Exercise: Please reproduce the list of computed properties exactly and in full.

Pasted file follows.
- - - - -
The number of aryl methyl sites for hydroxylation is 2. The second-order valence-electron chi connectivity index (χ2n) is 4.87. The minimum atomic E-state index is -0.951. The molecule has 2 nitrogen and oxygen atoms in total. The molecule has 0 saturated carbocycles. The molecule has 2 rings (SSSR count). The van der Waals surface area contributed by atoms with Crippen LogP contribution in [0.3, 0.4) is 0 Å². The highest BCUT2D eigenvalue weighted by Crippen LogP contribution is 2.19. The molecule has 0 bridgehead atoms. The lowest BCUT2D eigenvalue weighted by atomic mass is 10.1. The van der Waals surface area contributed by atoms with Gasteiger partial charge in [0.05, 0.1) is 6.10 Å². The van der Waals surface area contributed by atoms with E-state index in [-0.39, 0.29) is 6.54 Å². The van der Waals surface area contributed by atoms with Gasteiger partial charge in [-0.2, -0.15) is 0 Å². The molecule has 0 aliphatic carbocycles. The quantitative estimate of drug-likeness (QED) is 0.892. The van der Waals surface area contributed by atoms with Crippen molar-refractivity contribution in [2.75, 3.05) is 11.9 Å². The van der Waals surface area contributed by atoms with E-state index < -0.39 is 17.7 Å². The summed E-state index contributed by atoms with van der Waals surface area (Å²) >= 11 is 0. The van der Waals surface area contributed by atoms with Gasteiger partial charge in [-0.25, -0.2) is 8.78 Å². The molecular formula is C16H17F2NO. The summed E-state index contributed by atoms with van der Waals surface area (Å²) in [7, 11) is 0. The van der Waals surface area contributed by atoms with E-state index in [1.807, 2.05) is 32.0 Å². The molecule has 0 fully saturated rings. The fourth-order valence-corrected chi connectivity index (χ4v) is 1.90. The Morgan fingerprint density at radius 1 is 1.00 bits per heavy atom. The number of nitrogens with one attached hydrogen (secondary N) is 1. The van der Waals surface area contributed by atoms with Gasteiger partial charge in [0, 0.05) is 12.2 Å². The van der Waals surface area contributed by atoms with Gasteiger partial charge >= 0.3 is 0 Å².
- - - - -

The number of aryl methyl sites for hydroxylation is 2. The second-order valence-electron chi connectivity index (χ2n) is 4.87. The minimum atomic E-state index is -0.951. The molecule has 2 nitrogen and oxygen atoms in total. The molecule has 0 saturated carbocycles. The molecule has 2 rings (SSSR count). The van der Waals surface area contributed by atoms with Crippen LogP contribution in [0.3, 0.4) is 0 Å². The highest BCUT2D eigenvalue weighted by Crippen LogP contribution is 2.19. The molecule has 0 bridgehead atoms. The lowest BCUT2D eigenvalue weighted by atomic mass is 10.1. The van der Waals surface area contributed by atoms with Gasteiger partial charge in [0.05, 0.1) is 6.10 Å². The van der Waals surface area contributed by atoms with E-state index in [-0.39, 0.29) is 6.54 Å². The van der Waals surface area contributed by atoms with Gasteiger partial charge in [-0.2, -0.15) is 0 Å². The molecule has 0 aliphatic carbocycles. The quantitative estimate of drug-likeness (QED) is 0.892. The van der Waals surface area contributed by atoms with Crippen molar-refractivity contribution in [2.75, 3.05) is 11.9 Å². The van der Waals surface area contributed by atoms with E-state index < -0.39 is 17.7 Å². The summed E-state index contributed by atoms with van der Waals surface area (Å²) >= 11 is 0. The van der Waals surface area contributed by atoms with Gasteiger partial charge in [-0.25, -0.2) is 8.78 Å². The molecular formula is C16H17F2NO. The summed E-state index contributed by atoms with van der Waals surface area (Å²) in [7, 11) is 0. The van der Waals surface area contributed by atoms with E-state index in [1.807, 2.05) is 32.0 Å². The molecule has 0 fully saturated rings. The fourth-order valence-corrected chi connectivity index (χ4v) is 1.90. The Morgan fingerprint density at radius 1 is 1.00 bits per heavy atom. The number of nitrogens with one attached hydrogen (secondary N) is 1. The van der Waals surface area contributed by atoms with Gasteiger partial charge in [0, 0.05) is 12.2 Å². The van der Waals surface area contributed by atoms with Gasteiger partial charge >= 0.3 is 0 Å².